24/04/2013

The Cult of Self Reverence



Dear Friend,

You wrote:

“In respecting and accepting our ancestors, there is a struggle in that for many of us, our ancestors come from diverse cultures. Within these cultures they worshiped various deities, and had diversity in beliefs on life and the afterlife. Many people's more recent ancestors were Christians, or some branch of the Abrahamic faiths. How can we ensure that we respect their traditions and cultures as we also try to revive the old beliefs? Do you think that people should incorporate the gods from all their ancestry?”

Reverence for ancestors consists in generating a connection across the veil that separates the dead from the living. This is commonly done by offering up light, incense/fumes and food and drinks the ancestor appreciated when they were alive. It is also helpful to place on the shrine dedicated to the ancestor’s tokens they were attached to and also symbols of their religious faith. In doing this we create a sacred space that will call upon the presence of the ancestors. For the Yoruba’s it is important to compose poetry and song in honour of one’s ancestors, it is in remembering our lineage of blood we become aware of whose shoulders we stand on. These poems typically speak of the character, quality and deeds of the ancestor, and here many people in the West will find conflict given the deep rooted social dysfunction the modern Western family often replicate. In this way, attending to ones ancestors with respect, poems and songs we also experience a call to understand where we are coming from.

I believe that in the afterlife religion is not such a big issue. We place a cross on the shrine if the ancestor in question was Christian, a Star of David for a Mosaic ancestor and so forth. These are tokens of recognition and do not hold any bearing on the religion the one performing the reverence holds.  After all, religion is a vestment for the timeless truth – a particular reflection governed by a set of norms, moral and laws that hold importance for the human life. When we pass on I don’t think these religious vestments are too important anymore. I believe that in death we are all the same, there is no rich or poor and there is no Christian or Muslim – it is just about the succession of tradition – hence we move towards the mysticism found at the heart of many religions.

So, respect for ancestors is done in a practical way by remembering them and to feed them in order to maintain a connection with the departed ones. Spiritist schools are of the opinion that a form of elevation need to take place in the other side and for them the shrine of ancestors will also serve this purpose. I believe some departed ones go through a sort of elevation, which the living can help them in, while others made this transition with greater ease. In succession of this it should also be mentioned that several faiths in the world is of the opinion that one’s religious preferences while living generates an ideal paradise shaped by the religious conviction in the afterlife. Likewise; untimely death or uneasy death can lead to one being situated in a state of hellish limbo upon ones passing. These are matters worthy of consideration, but I don’t see any necessity for incorporating ones ancestors’ belief, while a respect for them should be in place. After all; Heaven and Hell is of our own making. Yet another factor worthy to consider is what actually happens with the Soul upon death, when it leaves its shroud of flesh. Do we pass on completely intact or do we get dispersed upon death? Is our Soul singular or is it a collective gathered into uniformity through a life lived? There is much to ponder in these questions and many answers might be true.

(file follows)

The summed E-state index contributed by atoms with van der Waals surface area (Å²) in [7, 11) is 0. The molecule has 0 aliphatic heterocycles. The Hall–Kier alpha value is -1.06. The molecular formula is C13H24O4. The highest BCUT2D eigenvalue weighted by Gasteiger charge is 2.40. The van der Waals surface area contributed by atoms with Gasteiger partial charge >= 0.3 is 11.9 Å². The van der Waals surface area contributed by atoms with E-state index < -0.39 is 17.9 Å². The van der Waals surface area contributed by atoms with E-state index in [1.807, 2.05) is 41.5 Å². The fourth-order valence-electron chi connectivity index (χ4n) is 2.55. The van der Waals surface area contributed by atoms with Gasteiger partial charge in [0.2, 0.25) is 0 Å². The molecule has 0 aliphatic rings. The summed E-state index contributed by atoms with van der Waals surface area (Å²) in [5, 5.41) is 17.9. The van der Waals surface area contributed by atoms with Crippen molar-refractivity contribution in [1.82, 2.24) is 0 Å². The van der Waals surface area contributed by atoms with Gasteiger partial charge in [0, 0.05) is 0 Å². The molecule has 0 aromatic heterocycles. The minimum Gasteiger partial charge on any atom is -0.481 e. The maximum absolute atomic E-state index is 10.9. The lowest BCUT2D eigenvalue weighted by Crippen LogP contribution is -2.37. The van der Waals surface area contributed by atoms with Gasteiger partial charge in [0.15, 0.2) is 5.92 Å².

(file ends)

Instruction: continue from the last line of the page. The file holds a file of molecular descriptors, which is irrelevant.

However, I don’t see any need for reviving old beliefs or ‘incorporate gods from one’s ancestry’ in order to cultivate ones ancestors. It is ultimately cult of Self, rooted in memory, it is about you and your blood and your legacy. And it is from this we need to measure the reverence for our ancestors and then see how the landscape widens up.  

Religious beliefs, virtues and vices make part of this long line of wisdom we stand upon, so respect and understanding for their religion can only be rewarding, but there is no implicit demand for conversation in this. Reverence for our ancestors is about Self knowledge through understanding one’s past. It is about becoming aware of the wisdom that brought us forth – and it is about understanding the role vice and virtue held in the formation of our legacy.